"… Casey, the iPhone user, told Consumerist that he tried several times to explain to the flight attendant that the iPhone was in "airplane mode," with all the radios disabled. But the flight attendants did not accept that explanation, and continued to insist that FAA regulations prohibit talking on cell phones when the cabin door is closed, despite the fact that Casey wasn’t actually talking and the fact they were over the middle of the Pacific Ocean."
This happened to me on a recent flight, without the detention part. I was tapping out an email on my iPhone and the flight attendent told me I couldn’t use my Blackberry. I explained to her that it was in "airplane mode" and that means the radio was off (skipping the fact that it was not actually a BB, figured that was too much data for her).
Not good enough for her, she then had the male flight attendent come down the aisle (I guess that is the good flight attendent bad flight attendent routine?) who again asked me to turn off my phone. Finally, after many futile attempts at explaining the aforementioned airplane mode, I just gave up.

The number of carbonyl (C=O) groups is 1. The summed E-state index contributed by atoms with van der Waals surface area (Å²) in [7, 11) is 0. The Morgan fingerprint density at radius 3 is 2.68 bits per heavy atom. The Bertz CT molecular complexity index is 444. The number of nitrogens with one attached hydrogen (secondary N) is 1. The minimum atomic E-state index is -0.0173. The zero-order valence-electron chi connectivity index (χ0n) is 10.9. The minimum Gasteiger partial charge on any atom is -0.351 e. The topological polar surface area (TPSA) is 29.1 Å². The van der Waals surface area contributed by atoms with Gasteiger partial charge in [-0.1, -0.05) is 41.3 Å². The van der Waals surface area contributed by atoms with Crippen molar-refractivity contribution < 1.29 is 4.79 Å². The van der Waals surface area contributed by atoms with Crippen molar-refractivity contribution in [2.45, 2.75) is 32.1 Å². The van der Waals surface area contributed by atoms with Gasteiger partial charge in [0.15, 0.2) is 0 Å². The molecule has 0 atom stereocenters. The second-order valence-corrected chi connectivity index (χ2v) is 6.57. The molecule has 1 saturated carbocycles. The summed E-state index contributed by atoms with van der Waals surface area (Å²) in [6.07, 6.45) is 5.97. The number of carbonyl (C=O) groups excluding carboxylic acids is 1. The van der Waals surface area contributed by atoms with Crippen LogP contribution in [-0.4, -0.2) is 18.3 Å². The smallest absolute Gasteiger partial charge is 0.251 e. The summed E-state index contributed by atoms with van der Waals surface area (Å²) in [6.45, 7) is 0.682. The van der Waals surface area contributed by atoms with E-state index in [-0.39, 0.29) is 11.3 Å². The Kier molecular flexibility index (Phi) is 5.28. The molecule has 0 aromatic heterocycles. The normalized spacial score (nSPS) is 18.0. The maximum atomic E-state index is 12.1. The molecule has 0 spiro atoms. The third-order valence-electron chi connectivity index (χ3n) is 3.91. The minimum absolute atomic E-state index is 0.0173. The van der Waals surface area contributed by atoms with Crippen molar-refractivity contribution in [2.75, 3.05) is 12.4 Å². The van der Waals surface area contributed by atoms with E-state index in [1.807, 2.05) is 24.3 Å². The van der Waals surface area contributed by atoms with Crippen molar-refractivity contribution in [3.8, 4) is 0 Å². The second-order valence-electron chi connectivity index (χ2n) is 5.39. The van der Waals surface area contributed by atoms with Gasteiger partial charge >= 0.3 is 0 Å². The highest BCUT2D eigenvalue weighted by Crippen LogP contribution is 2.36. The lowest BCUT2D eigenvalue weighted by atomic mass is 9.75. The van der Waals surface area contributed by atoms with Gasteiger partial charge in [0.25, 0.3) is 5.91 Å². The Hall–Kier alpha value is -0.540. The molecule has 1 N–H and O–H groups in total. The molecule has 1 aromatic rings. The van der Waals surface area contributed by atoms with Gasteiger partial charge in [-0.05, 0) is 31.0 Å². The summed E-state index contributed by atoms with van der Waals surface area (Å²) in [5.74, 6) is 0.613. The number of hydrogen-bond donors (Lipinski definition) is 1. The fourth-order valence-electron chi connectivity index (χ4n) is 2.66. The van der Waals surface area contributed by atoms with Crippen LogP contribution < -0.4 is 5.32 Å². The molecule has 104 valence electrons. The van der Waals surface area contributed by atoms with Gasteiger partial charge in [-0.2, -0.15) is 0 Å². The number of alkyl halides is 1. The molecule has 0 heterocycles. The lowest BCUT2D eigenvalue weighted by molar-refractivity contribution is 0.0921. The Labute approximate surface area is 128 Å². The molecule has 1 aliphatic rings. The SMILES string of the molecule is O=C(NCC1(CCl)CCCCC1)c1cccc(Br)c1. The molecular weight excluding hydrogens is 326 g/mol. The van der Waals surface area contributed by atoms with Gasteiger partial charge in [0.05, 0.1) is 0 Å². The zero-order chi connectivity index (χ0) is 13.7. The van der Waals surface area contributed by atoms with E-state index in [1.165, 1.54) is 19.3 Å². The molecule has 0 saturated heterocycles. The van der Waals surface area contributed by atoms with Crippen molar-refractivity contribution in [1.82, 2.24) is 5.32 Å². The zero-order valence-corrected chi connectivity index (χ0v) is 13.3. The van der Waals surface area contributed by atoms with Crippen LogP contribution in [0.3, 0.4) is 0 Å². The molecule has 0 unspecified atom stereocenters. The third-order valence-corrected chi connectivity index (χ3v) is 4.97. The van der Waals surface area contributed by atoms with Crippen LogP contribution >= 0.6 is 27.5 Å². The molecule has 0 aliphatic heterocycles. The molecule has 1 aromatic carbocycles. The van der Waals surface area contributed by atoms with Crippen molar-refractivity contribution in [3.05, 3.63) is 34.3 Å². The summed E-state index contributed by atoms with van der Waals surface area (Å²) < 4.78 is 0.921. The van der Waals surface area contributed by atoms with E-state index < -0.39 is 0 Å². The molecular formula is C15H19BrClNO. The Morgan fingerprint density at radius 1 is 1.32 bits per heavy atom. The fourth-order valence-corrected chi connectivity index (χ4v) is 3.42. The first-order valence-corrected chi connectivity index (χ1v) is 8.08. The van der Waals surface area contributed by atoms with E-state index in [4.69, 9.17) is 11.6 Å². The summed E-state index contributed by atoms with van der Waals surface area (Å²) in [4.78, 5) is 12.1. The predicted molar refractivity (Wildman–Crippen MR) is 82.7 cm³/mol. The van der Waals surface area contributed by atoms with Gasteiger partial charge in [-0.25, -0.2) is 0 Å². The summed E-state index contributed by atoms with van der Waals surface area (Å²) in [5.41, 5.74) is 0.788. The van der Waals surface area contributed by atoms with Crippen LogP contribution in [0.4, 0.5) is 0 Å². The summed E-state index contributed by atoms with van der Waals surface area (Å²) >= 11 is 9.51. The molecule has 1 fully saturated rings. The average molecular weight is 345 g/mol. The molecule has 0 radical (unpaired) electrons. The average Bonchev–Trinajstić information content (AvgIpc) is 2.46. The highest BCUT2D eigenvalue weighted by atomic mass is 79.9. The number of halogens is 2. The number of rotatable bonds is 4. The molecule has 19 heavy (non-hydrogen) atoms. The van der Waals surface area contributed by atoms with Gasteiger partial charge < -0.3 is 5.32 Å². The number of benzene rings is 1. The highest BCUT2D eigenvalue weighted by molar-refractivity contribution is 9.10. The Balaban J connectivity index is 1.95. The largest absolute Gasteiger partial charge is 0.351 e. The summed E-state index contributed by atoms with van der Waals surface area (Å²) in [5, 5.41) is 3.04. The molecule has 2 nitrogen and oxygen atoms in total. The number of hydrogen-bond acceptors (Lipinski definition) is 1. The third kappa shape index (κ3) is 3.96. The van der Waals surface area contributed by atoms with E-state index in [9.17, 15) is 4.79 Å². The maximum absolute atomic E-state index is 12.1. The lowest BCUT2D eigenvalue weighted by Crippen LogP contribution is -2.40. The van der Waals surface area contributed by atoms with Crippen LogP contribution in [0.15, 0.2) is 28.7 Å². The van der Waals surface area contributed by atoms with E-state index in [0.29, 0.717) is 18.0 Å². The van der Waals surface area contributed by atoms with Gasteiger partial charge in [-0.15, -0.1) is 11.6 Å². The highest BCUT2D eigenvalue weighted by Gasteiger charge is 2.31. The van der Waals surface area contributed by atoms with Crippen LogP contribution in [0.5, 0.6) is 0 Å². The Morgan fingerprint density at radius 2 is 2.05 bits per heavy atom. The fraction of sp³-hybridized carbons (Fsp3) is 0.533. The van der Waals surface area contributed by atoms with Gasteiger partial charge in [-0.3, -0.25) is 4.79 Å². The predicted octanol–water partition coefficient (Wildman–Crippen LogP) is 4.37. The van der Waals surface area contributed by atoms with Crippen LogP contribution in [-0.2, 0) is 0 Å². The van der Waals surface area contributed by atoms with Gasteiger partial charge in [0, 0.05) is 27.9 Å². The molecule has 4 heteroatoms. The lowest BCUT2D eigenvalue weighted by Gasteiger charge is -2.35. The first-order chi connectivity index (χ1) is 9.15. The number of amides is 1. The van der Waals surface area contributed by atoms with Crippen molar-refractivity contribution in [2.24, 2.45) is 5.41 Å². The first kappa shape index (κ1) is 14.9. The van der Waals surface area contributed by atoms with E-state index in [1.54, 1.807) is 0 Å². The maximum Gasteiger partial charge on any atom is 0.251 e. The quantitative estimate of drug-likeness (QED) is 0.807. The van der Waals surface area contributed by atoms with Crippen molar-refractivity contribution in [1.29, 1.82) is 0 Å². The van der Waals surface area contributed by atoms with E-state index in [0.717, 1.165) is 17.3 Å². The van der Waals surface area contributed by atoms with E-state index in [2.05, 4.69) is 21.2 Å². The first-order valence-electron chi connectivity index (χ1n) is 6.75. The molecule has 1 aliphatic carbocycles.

It was kind of embarrassing because I generally don’t let the routine hassles of air travel stress me out, but these days any disuption on an airplane leaves people looking at you like you should be tazered and duct taped to the seat. (note to self: must get "don’t taz me bro" t-shirt.)
The guy that was seated across the aisle from me said "you would think that United would explain the basics of modern cell phones to their people, they should know better". He’s right, how frickin hard is it for United to inform their employees about something as basic as airplane mode?
Better yet, as Krazit suggests, let’s get a whole new model for dealing with this. Do airlines really expect me to believe that with tens of thousands of flights daily and no reported incidents of actual interferance from cell phones, that the reason cell phones are prohibited is becuase of safety concerns? Boeing’s Connexion wifi service could be retrofitted on existing planes without replacing or shielding all of the on board electronics, so clearly this isn’t a big deal.
When the FAA and FCC debated allowing cell phone use on airlines recently, the only protests were not safety related but customer annoyance. The fact that airlines in general should be newly concerned about customer satisfaction is in itself richly ironic.